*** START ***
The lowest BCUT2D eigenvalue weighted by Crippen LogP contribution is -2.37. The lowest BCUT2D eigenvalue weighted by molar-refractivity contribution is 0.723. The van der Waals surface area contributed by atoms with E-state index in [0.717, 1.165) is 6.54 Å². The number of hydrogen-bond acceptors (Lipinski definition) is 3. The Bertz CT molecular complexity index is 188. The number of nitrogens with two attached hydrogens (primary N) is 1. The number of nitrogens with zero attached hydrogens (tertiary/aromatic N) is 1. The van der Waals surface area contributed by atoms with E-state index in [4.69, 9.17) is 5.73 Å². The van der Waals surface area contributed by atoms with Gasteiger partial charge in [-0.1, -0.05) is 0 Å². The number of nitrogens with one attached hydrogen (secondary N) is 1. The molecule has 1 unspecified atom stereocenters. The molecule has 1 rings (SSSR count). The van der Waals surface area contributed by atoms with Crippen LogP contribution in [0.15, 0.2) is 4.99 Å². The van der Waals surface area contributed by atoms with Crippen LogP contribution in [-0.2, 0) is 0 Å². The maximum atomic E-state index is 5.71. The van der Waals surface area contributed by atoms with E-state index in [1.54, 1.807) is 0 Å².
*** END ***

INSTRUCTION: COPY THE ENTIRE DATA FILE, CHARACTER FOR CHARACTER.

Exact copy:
The lowest BCUT2D eigenvalue weighted by Crippen LogP contribution is -2.37. The lowest BCUT2D eigenvalue weighted by molar-refractivity contribution is 0.723. The van der Waals surface area contributed by atoms with E-state index in [0.717, 1.165) is 6.54 Å². The number of hydrogen-bond acceptors (Lipinski definition) is 3. The Bertz CT molecular complexity index is 188. The number of nitrogens with two attached hydrogens (primary N) is 1. The number of nitrogens with zero attached hydrogens (tertiary/aromatic N) is 1. The van der Waals surface area contributed by atoms with E-state index in [4.69, 9.17) is 5.73 Å². The van der Waals surface area contributed by atoms with Gasteiger partial charge in [-0.1, -0.05) is 0 Å². The number of nitrogens with one attached hydrogen (secondary N) is 1. The molecule has 1 unspecified atom stereocenters. The molecule has 1 rings (SSSR count). The van der Waals surface area contributed by atoms with Crippen LogP contribution in [0.15, 0.2) is 4.99 Å². The van der Waals surface area contributed by atoms with Crippen LogP contribution in [-0.2, 0) is 0 Å². The maximum atomic E-state index is 5.71. The van der Waals surface area contributed by atoms with E-state index in [1.54, 1.807) is 0 Å².